Differentiation is a one word description for a method to reach every student and provide them with access to the curriculum that fits their learning style and their interests. There are four areas that differentiation can occur: product, process, content, and environment. Process differentiation is activities that students engage in for remediation, extension, or maintenance. These are the three areas that every one of your students will be working in at various times. Process differentiation can be activities scheduled a few times a week or something that you incorporate each day into your classroom.
- One of the ways to accomplish process differentiation is student centers or stations. An example of this is the Daily 5 process. The Daily 5 is five stations that students rotate through that focus on a different area. The stations can focus on working on writing, completing a task using manipulatives, paired reading, vocabulary work, and an independent activity. Manipulatives are very important for students that need to “see” a concept. They work especially well in math and science classrooms. Student stations can be modified to fit your content area. I’ve used the Daily 5 concept in my science classroom.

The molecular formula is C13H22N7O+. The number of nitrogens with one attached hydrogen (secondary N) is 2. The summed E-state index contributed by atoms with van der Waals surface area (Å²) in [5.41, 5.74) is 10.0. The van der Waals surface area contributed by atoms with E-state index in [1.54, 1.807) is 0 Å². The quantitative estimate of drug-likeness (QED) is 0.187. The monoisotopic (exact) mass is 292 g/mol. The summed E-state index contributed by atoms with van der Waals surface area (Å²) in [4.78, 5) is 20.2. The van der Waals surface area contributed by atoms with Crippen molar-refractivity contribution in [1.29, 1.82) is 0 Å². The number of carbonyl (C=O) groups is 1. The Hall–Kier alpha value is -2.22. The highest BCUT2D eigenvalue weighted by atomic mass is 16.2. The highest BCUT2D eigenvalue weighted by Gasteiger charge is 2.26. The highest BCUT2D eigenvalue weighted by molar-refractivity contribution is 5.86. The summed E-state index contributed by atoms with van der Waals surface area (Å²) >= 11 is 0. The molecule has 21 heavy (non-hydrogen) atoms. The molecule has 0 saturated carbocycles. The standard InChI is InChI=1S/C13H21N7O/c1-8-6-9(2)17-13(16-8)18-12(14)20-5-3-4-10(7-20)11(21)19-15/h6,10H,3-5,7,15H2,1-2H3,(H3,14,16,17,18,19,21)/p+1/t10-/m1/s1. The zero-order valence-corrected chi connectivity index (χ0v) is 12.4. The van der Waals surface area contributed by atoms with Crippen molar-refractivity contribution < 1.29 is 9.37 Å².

- Provide checklists for the students. One part of the checklist can focus on whole group activities while the other part is specialized tasks for selected students. Some of the specialized tasks could focus on remediation support for struggling students while other tasks could be extension activities for students who have mastered the basic concepts.
- Another way to differentiate process is through time to complete tasks as well as flexible groupings. Struggling students could have an extension of time as well as more opportunities for teacher assistance. A great way to figure out the different ways to adjust time and flexible groupings is to talk to special education teachers. Many special education students have specific accommodations that fit into this exact area. Legally, you have to provide these accommodations. This is a wonderful way to incorporate the accommodations for your inclusion students into your entire classroom.
I would also suggest talking to others in the education community to learn how they differentiate process in their classroom. It is important to note that whatever ideas they share can always be modified to fit in your classroom. No two classrooms are the same, but the methods we use can be applicable for us all. How do you differentiate process in your classroom?